BAFO and Market fluctuations - Due to the nature of electricity contracts and the volatile wholesale market that underpins their pricing, suppliers provide short validity periods for offer acceptance of 2-3 days. SSROC’s Specialist Energy Advisor will monitor the market to advise on the optimal timing to seek BAFO’s. Depending on the market this could be as soon as early September however, may be deferred for up to a month or longer depending on market activity. Once the BAFO (final pricing) is submitted, the General Manager will need to utilise his existing delegated authority to execute the contract in this short time frame.

 

 

 

 

Discussion

 

The inclusion of renewable energy in Council’s electricity contracts supports Council’s target of a 20% emissions reduction by 2024, and 80% (FY16/17 emissions baseline) by 2036. This target outperforms the NSW Government’s net zero emissions target by 2050 as well as the Net Zero Plan Stage 1: 2020–2030, to achieve 35% emissions reduction in New South Wales by 2030 (compared to 2005 levels). Specifically, by switching to 100% renewable energy supply, Council’s CO2 emissions (inclusive of the Aquatic Centre) would decrease by 73%, against the 80% 2036 target. Graphs indicating Council’s emissions profile and the benefits of the change are included as AT–1.

 

The Lane Cove Aquatic and Leisure Centre is Council’s largest electricity user site, representing approximately 34% of Council’s total electricity consumption. Under the lease agreement with Bluefit who operate the facility, they are responsible for the cost of electricity and are therefore free to procure electricity how they determine. Bluefit recognise and support Council’s desire to switch to 100% renewable energy and have agreed to break their existing fixed price (non-renewable energy) contract expiring in June 2023. This will be executed at Bluefit’s cost and enable the Lane Cove Aquatic and Leisure Centre to join the SSROC contract 1 July 2022.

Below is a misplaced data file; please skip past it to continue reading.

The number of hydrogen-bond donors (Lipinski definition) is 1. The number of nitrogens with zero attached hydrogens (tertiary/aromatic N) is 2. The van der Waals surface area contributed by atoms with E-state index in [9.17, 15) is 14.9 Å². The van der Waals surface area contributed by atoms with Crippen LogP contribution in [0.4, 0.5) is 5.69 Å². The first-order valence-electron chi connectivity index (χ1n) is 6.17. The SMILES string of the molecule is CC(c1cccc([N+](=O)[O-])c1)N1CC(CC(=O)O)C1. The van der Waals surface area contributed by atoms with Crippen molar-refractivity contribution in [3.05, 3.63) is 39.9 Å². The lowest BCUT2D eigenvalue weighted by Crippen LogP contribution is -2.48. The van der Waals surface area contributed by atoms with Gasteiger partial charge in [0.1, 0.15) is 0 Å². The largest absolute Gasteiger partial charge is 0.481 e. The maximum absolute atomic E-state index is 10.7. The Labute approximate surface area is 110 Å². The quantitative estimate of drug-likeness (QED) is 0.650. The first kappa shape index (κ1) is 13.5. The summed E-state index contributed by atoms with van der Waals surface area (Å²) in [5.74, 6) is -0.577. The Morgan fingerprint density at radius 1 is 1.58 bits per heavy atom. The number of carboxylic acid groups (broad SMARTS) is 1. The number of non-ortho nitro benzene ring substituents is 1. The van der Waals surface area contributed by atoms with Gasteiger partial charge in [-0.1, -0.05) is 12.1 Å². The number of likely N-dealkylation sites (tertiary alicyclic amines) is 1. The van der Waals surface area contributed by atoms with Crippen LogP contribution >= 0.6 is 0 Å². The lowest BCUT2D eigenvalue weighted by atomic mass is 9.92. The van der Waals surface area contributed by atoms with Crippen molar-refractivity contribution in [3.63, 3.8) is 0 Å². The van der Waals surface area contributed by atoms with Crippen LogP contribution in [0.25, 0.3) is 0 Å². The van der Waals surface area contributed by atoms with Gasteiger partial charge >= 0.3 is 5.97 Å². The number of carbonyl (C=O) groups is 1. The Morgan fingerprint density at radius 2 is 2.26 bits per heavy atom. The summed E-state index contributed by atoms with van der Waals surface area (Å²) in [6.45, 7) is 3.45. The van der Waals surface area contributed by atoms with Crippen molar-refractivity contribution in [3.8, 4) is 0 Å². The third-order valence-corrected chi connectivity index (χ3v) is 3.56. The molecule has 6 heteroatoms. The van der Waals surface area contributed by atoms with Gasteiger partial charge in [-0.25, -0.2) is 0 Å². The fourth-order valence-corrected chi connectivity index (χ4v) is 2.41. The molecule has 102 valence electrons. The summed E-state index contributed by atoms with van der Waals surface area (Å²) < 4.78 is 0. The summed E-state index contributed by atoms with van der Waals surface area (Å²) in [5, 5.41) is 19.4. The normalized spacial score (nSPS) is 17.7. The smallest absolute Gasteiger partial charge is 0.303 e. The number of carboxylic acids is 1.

Council’s strategy to date in relation to renewable energy has been to reduce energy use through more efficient lighting (all buildings and car parks utilise LED lighting) and plant (power correction devices, energy efficient air conditioning, pool filters etc) and install solar photovoltaic (PV) technology to generate renewable energy onsite. The following outlines the sites with solar PV, noting that additional capacity* is planned for FY 2021/22:

 

1.   The Canopy

2.   Council Depot*

3.   Civic Centre

4.   Lane Cove Library

5.   Kindy Cove

6.   2 Little Street

7.   Scout Hall, Blackman Park

8.   164 Longueville Road

9.   180 Longueville Road

10. Lane Cove Aquatic and Leisure Centre*

11. Tantallon Oval*

 

The Council Depot has an existing solar PV system which will expanded to a 60kW system with a 30kW battery. This has the potential to meet all the Depot’s day time energy use.